At Crozer-Keystone: Putting Safety First
Crozer-Keystone Health System has committed to a continuous improvement approach to ensuring safe, effective, and compassionate care for every patient. We focus on ensuring the best, most effective treatment, coupled with constant attention to identifying and preventing potential safety problems.
One way we put safety first is our dedicated Quality and Patient Safety Team. The team borrowed the concept of a Safety Huddle from the airline and nuclear power industries. At Crozer-Keystone, units start each day with a Safety Huddle that includes department staff and leader.
This frontline focus on safety carries through to the leadership level at each Crozer-Keystone hospital. Every hospital completes a “Safety Check-in," with a manager or appointed representative from almost every department and unit, led by a senior hospital administrator.
A greater focus on safety is one more example of the greater care provided by the professionals of Crozer-Keystone.
What Every Patient Can Do
Effective and safe care is what every patient expects and every medical professional strives for. Patients have an important role in ensuring that their care is safe. A few key steps:
Understand your condition and treatment: Understand your main medical problem, how it will be treated, and what to expect during and after treatment. Ask your doctor and/or nurse as many questions as you need to make sure you fully understand. Have a friend of family member with you to help write down information.
Make sure your doctor or nurse knows every medication you take (including prescription drugs, all over-the-counter medicines, and any vitamins or supplements). Keep a list with the name and dose of each. Make sure they know about any allergies or medication reactions you have had.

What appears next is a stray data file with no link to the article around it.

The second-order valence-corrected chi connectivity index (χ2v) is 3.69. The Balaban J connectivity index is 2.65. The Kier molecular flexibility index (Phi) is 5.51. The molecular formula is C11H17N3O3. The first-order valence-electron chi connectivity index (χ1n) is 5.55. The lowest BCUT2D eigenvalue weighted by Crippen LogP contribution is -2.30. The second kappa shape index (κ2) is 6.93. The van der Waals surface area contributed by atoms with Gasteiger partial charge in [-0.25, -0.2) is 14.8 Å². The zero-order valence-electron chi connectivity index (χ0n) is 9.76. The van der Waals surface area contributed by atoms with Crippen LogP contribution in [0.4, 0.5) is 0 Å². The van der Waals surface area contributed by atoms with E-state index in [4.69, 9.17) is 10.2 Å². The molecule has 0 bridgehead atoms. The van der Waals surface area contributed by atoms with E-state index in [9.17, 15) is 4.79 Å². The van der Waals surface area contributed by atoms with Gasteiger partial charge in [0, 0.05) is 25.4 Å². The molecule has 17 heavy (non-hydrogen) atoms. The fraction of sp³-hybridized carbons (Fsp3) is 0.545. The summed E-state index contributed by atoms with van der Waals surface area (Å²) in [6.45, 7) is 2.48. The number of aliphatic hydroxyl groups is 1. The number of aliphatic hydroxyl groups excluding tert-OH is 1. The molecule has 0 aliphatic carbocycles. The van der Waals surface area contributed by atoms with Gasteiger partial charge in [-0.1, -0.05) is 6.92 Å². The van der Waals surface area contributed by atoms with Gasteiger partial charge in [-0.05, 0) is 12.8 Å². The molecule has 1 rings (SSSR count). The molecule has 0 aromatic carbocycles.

If you are getting a new medicine, write down its name, dose, and how often you will get it. Ask if you are receiving any “high alert” medicines. These are medications that can cause harm if not given correctly – such as blood thinners, insulin, and some pain medications.
In the hospital, check your ID bracelet to make sure all information is correct; make sure you wear it at all times during your stay; make sure that staff check it before any procedure, test, or medication.
If you will get procedures or tests in the hospital, note what they are and how often you can expect them to take place.
If you will be using equipment in the hospital, ask what it’s for, and know how it sounds in normal operation.
If you are having surgery, have the surgeon mark the site of the operation on your body before you have anesthesia.
During your stay, question anything that seems different than what you were told to expect – or anything that makes you uncomfortable.
Remind family, friends, and health care providers to wash their hands – when they enter and leave your room; before and after touching you; before and after using gloves; and after visiting the restroom.